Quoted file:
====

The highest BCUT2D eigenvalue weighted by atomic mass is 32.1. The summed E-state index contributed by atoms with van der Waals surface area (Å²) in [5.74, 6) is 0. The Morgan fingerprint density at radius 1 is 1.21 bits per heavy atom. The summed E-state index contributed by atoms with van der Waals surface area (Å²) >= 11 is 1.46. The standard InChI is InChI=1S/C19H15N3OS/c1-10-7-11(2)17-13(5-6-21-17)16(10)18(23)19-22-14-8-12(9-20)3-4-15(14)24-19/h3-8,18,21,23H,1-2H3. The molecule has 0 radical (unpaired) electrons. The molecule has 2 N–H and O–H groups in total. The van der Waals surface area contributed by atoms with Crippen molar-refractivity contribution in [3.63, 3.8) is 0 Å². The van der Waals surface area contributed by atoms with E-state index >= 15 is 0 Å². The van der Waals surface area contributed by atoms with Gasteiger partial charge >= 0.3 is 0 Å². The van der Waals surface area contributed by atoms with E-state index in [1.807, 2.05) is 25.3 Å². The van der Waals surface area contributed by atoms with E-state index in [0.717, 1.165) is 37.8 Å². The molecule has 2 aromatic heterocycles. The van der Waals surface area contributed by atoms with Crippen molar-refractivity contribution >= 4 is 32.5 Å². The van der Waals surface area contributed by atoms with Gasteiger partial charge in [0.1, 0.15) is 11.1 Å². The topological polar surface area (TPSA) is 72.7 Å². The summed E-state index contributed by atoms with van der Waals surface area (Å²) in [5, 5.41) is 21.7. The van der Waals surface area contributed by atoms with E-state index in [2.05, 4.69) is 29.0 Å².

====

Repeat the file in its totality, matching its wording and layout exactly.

The highest BCUT2D eigenvalue weighted by atomic mass is 32.1. The summed E-state index contributed by atoms with van der Waals surface area (Å²) in [5.74, 6) is 0. The Morgan fingerprint density at radius 1 is 1.21 bits per heavy atom. The summed E-state index contributed by atoms with van der Waals surface area (Å²) >= 11 is 1.46. The standard InChI is InChI=1S/C19H15N3OS/c1-10-7-11(2)17-13(5-6-21-17)16(10)18(23)19-22-14-8-12(9-20)3-4-15(14)24-19/h3-8,18,21,23H,1-2H3. The molecule has 0 radical (unpaired) electrons. The molecule has 2 N–H and O–H groups in total. The van der Waals surface area contributed by atoms with Crippen molar-refractivity contribution in [3.63, 3.8) is 0 Å². The van der Waals surface area contributed by atoms with E-state index >= 15 is 0 Å². The van der Waals surface area contributed by atoms with Gasteiger partial charge >= 0.3 is 0 Å². The van der Waals surface area contributed by atoms with E-state index in [1.807, 2.05) is 25.3 Å². The van der Waals surface area contributed by atoms with E-state index in [0.717, 1.165) is 37.8 Å². The molecule has 2 aromatic heterocycles. The van der Waals surface area contributed by atoms with Crippen molar-refractivity contribution >= 4 is 32.5 Å². The van der Waals surface area contributed by atoms with Gasteiger partial charge in [0.1, 0.15) is 11.1 Å². The topological polar surface area (TPSA) is 72.7 Å². The summed E-state index contributed by atoms with van der Waals surface area (Å²) in [5, 5.41) is 21.7. The van der Waals surface area contributed by atoms with E-state index in [2.05, 4.69) is 29.0 Å².